I’ve always been baffled by the complaints by certain groups in recent years that too much scifi addresses social and political issues. The verbal and voting wars over the scifi Hugo award stands out as one of the biggest fights over socio-political scifi. The complaints baffle me because scifi is always about socio-political issues!
To discuss this, let’s just take one example story, H.G. Well’s The War of the Worlds (TWotW). From its original publication to the present, TWotW is always a socio-political (s-p) story.
When Wells first published TWotW, he was making a s-p statement about the British Empire and its imperialism and colonization program. Wells offers a look at imperialism and colonization from the perspective of the conquered, especially during the Victorian Era period of Empire expansion.
A few years go by then TWotW reappears in the form of the Orson Welles radio drama in 1938. The resulting chaos from public reaction demonstrates that once again, TWotW was making a s-p statement. This time, it was addressing the spread of Hitler’s Third Reich across Europe.
TWotW fades from memory for a while until George Pal’s 1953 movie version of TWotW emerges in theaters. This time, TWotW was making a s-p statement about the recent (at the time) Korean War and the larger Cold War taking place between the Soviet Union and the United States.
Again TWotW vanishes from the public consciousness until the 1978 album, Jeff Wayne’s Musical Version of TWotW, appears. Appearing in record stores and on radio stations, this time the s-p statement continues the fears of the Cold War while also addressing the uncertainty of the non-victorious U.S. military after Vietnam.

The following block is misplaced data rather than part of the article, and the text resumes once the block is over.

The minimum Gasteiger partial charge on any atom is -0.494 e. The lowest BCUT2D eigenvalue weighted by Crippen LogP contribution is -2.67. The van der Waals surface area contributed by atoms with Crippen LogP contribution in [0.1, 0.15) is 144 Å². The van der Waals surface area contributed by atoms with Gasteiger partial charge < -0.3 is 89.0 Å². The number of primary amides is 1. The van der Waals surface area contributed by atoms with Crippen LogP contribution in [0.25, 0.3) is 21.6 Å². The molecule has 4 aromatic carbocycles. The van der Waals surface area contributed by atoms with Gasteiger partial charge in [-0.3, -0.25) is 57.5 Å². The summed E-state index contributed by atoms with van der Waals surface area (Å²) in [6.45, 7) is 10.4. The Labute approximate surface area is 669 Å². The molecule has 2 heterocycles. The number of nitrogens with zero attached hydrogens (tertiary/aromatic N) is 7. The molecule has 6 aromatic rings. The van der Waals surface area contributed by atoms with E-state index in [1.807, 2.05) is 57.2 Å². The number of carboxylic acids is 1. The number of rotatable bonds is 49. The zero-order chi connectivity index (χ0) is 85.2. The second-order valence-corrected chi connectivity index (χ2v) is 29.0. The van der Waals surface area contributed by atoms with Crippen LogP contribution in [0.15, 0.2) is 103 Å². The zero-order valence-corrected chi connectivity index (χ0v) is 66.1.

Public interest in TWotW disappears again until the 1988 tv series brings TWotW into American homes. Once again s-p statements are made in a world where the Cold War is winding down, the Soviet Union appears to be collapsing under its own economic weight, and the U.S. appears to be rising as the new empire of the world.
TWotW once again drops out of sight until Stephen Speilburg’s 2005 movie version of TWotW. And again, the s-p statements are in forefront. Here the fears of terrorism in the post-9/11 world are addressed as well as the clash between parents and their children over the nature of duty and service on the part of children who want to fight the new evil in the world.
The War of the Worlds has once again been sidelined in the minds of the general public. In the current state of the world, I think it’s only a matter of time before the inevitable return of The War of the Worlds and its latest socio-political statements addressing the current chaos of the world. Until then, there’s a whole host of scifi stories making socio-political statements.